The scale of economic dishonesty in the wake of the Brexit result last year takes “fake news” to stratospheric levels. In this, both sides of the Brexit argument are equally culpable. The slightest hint of economic bad news is pounced upon by the “Remoaners” as proof that the UK economy is going to Hell in a handcart. Against this, any manipulated government data that offers the slightest possibility of economic growth is waved in our faces by the Leave-fanatics at the Daily Mail and the Telegraph as evidence that leaving the EU was the smartest thing Britain could have done.
In reality, neither position is borne out by what has happened so far. It is true that the Pound took a big dip in the immediate aftermath of the referendum result. But is that necessarily a catastrophe? A low Pound means more expensive imports which translate into inflation. On the other hand, it also means that UK manufacturing companies get a boost from the cheaper price of exports. This helps cut the UK’s current account deficit, making us less dependent on selling assets in exchange for foreign capital.
Shares tumbled for a bit. But additional stimulus from the Bank of England helped to stabilise the situation; leading, eventually, to the FTSE 100 hitting record highs. Is this a good thing? Yes, if you happen to be a pensioner whose pension pot depends on a rate of return above five percent. No if you are a business desperately seeking investment, since high stock prices suck capital away from investments toward unproductive assets.
Unemployment fell unexpectedly, giving comfort to those on the Leave side. But official unemployment figures are now so distorted that they paint a false picture of what is really happening. Dig beneath the headline figure and we discover that the number of hours actually worked has barely risen at all. The new jobs that have been created include too many zero-hours and part-time positions together with gig-economy and self-employment work in which many workers fail to earn enough to be paid the Minimum Wage. In fairness, this is a trend that has been growing since the crash in 2008, so it cannot be blamed on Brexit either.
Consumer spending is high despite Remain campaigners predicting a collapse of confidence if Britain voted to leave the EU. Once again, Leave supporters jumped on this as proof that we were right to vote to leave. But again, dig beneath the headline figures and we find a less rosy picture. First, an awful lot of that consumer spending has gone on imported goods and services – great for Asian economies, but a continuing drain on the UK. More importantly, much of that consumer confidence is based on unsustainable house price inflation similar to what we experienced in the run up to 2008. Unsustainable because both productivity and incomes have stagnated – coupled to the fall in the Pound, this means that the average UK consumer is worse off today than they had been in 2008. So any faltering in the housing market could result in a rapid loss of confidence.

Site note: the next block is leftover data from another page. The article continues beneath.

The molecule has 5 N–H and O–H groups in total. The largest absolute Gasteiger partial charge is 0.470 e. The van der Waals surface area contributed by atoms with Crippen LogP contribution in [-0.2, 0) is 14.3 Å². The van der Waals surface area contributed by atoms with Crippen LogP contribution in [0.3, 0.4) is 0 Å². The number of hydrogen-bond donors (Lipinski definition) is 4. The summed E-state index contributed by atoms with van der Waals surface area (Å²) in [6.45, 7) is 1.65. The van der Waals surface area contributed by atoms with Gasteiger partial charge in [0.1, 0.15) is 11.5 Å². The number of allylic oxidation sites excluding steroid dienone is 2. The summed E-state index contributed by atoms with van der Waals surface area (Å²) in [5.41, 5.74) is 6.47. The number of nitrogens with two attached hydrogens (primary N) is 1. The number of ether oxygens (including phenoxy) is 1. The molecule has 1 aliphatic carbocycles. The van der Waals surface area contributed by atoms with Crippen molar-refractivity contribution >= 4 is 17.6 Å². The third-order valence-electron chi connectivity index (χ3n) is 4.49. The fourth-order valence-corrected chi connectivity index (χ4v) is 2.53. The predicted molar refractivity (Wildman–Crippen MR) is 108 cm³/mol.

One reason why we should avoid making a connection between (good or bad) economic data and Brexit is quite simply that Brexit hasn’t happened yet. We know it is going to happen. But we have no idea what kind of settlement (if any) Britain and the EU will finally agree upon – we will have to wait until at least 2019 to know that, and there are an awful lot of non-Brexit-related events (such as the collapse of the North Sea oil industry) that could scupper the UK before that.
For the time being, the “muddling through” scenario presented by Chris Giles in the Financial Times looks most likely:
“The economy slows as household finances are squeezed by higher inflation, business investment is flat and trade receives only a modest boost from a weaker pound. The strong momentum in the economy at the turn of 2016-17 keeps growth high before a fall in the rate in 2018. Unemployment remains stable at about 5 per cent with wage increases not reflecting higher inflation.”
As Giles notes, while there are economists who predict both far more negative and positive scenarios;
“Most economists subscribe to a version of this view, which forms the basis of predictions by the Bank of England and Office for Budget Responsibility.”
Interestingly, in a recent presentation in Parliament, contrarian economist Steve Keen – one of the few economists to accurately model and predict the 2008 crash – also believes that the UK economy is unlikely to experience another major crash. Rather, Keen argues that the British economy is set to follow Japan’s lost quarter century – a prolonged period of stubborn stagnation; very similar to Giles’ muddling through scenario.
Of course, nobody knows what is going to happen… and that’s my point. Economic forecasting is notoriously difficult and usually less accurate than astrology – especially when arguments over Brexit are levered in. Moreover, since it is impossible to build every potential event into the modelling, anything from the fairly likely prospect of Marine LePen winning the French presidency in May, the only slightly less likely possibility of Deutsche Bank going bust, to the highly unlikely possibility of an asteroid landing in Trafalgar Square would be sufficient to propel us into yet another economic crash.
In the absence of one or more of those “black swans” I’m with Giles – the UK economy will most likely keep muddling along… at least until it doesn’t.